5 March 2018
Budget 2018 – Our Response to the BC Government’s 30 Point Plan for Affordable Housing
The BC Provincial Government recently released the 2018 Budget and announced a robust commitment to make life more affordable for British Columbians.
We asked Matt Thomson, Urban Matters’ Community Housing Lead for his thoughts on the B.C. Government’s 30-Point Plan for Housing Affordability.
“Let me start off by saying this is most promising budget I have ever seen in B.C. and I think the biggest piece is the more than $6 billion invested in affordable housing over ten years.
In 2016 we saw more than half a billion invested by the previous government, but this is a phenomenal level of investment that gets us much closer to what the province of British Columbia needs for housing supply.
This commitment aligns with BC Non-Profit Housing Association’s Affordable Housing Plan, which calls for 35,000 units over ten years.
I’m pleased to hear the commitment to partner with Indigenous communities to build 1,750 units of social housing and engaging with them to implement the design and delivery.
We also heard a commitment to provide an additional 2,500 units of supportive housing for people struggling with homelessness around the province. This is on top of an existing plan to provide 1,300 modular homes over the next three years in communities such as Surrey, Kamloops and Prince Rupert, among others. This may not address all needs, but does get us much closer to addressing the supportive housing needs of individuals experiencing homelessness.
This budget is promising news for women and children affected by violence, homeowners and renters, working families, seniors… and there’s additional support for post-secondary institutions looking to house students without adding further pressure on an already-tight rental situation for residents.
This is exactly the direction we need to be headed in in terms of investing in housing overall.
One of the big gaps we’ve seen is around capacity. Non-profits and other land holders want to develop early stage concepts but have struggled in recent years to get funding to do this work. This budget commits to developing a HousingHub to support this early stage conceptual work.
This budget also provides additional power for municipal governments to identify the scope of the problem in their communities so they can begin to find the solutions that work for them.
In a move to stabilize the real estate market, the Government plans to crack down on property tax loopholes and runaway land prices and to ensure we don’t see the problem getting worse.”
30-Point Plan for Affordable Housing
Below are each of the 30 key points the BC Government intends to roll out over the next decade. For a more detailed explanation on each point, click through to read: ‘A 30-Point Plan for Housing Affordability in British Columbia’
Stabilizing the Market
- Taxing speculators who are driving up housing costs.
- Increasing the foreign buyers tax rate to 20%
- Expanding the foreign buyers tax to areas outside of Metro Vancouver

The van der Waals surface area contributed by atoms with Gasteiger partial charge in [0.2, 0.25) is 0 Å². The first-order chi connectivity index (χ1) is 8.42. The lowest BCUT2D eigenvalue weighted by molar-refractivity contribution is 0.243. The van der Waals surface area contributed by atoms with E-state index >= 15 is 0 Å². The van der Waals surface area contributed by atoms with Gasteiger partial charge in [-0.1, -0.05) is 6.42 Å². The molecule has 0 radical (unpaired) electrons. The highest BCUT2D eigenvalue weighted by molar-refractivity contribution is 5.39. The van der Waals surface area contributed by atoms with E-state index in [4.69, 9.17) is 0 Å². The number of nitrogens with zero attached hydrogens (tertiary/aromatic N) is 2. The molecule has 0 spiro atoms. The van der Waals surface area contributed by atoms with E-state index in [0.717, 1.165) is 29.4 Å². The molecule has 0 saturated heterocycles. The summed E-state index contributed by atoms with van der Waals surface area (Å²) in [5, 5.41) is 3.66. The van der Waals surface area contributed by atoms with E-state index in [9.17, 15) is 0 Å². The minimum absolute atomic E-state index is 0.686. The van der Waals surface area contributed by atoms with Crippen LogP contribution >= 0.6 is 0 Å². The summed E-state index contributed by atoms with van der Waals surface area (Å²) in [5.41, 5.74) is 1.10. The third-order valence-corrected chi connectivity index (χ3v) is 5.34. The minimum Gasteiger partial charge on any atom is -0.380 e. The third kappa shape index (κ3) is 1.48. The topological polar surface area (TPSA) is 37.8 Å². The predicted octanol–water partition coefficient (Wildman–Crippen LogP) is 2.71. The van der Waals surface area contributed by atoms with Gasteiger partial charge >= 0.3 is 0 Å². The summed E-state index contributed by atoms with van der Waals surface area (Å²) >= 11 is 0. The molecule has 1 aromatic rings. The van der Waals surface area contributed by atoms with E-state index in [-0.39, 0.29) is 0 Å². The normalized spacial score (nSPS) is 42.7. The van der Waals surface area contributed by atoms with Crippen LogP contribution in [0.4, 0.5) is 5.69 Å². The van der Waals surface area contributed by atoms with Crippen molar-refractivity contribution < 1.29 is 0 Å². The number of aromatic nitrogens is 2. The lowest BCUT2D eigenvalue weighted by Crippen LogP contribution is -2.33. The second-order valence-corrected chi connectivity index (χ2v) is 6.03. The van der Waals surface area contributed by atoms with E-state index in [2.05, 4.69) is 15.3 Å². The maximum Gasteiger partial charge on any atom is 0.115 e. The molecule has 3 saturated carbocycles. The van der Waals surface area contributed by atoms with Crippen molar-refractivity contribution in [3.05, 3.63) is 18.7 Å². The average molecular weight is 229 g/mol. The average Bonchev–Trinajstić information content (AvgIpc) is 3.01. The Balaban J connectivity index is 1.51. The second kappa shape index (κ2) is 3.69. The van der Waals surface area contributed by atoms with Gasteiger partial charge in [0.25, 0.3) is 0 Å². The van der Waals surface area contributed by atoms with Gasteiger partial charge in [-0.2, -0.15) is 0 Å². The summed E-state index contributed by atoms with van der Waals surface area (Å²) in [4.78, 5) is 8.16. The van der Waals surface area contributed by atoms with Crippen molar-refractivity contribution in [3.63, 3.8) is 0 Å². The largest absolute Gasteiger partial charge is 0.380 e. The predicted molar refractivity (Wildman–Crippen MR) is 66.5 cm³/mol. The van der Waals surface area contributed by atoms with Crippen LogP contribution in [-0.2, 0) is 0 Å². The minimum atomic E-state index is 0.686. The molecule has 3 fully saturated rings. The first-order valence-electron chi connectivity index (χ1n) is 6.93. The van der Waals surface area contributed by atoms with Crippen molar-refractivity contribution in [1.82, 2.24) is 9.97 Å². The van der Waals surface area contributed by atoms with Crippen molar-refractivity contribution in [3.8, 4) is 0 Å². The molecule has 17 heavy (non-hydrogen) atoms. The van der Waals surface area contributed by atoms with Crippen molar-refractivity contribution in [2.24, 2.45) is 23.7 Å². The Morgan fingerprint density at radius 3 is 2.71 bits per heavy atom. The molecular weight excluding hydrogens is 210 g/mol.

- Increasing the property transfer tax on the value of homes over $3 million
- Increasing the school tax rate on the value of homes over $3 million
- Allowing online accommodation providers to apply PST and MRDT on short-term rentals
- Reviewing the Homeowner Grant to provide fairness for renters
Cracking Down on Tax Fraud and Closing Loopholes
- Moving to stop tax evasion in pre-sale condo reassignments
- Taking action to end hidden ownership, including a new beneficial ownership registry
- Strengthening provincial auditing and enforcement powers
- Moving to close property tax loopholes on the ALR*
- Expanding information collection and information sharing with the federal government to prevent tax evasion
- Seeking permanent provincial-federal action to combat money laundering, tax evasion and avoidance
Building the Homes People Need
- Making a $6 Billion-plus investment in affordable housing
- Building rental units for the missing middle – more than 14,000 units for individuals, working families and seniors
- Housing for women and children affected by violence
- Working with universities, institutes and colleges to build new student housing
- Fixing existing projects with an eye to ensure affordability for British Columbians
- Partnering with Indigenous communities to invest $548 million over ten years in social housing
- Building 2,500 new supportive homes for people struggling with homelessness
Security for Renters
- Expanding and increasing benefits to seniors living independently
- Expanding and increasing the Rental Assistance program to help working parents
- Strengthening protections for renters and manufactured home owners.
- Existing the life, quality and affordability of existing affordable housing
Supporting Partners to Build and Preserve Affordable Housing
- HousingHub: Building Partnerships. Building Homes
- Empowering local governments
- Expanding the use of MRDT** revenues for affordable housing
- Encouraging more rentals via property tax exemptions
- Empowering homeowners in stratas to deal with short-term rentals
- Expanding transit and building communities
Urban Matters is well-positioned and ready to support these initiatives. For collaboration opportunities or proposal requests, please contact Matt Thomson, firstname.lastname@example.org.
* ALR: Agricultural Land Reserve
**MRDT: Municipal and Regional District Tax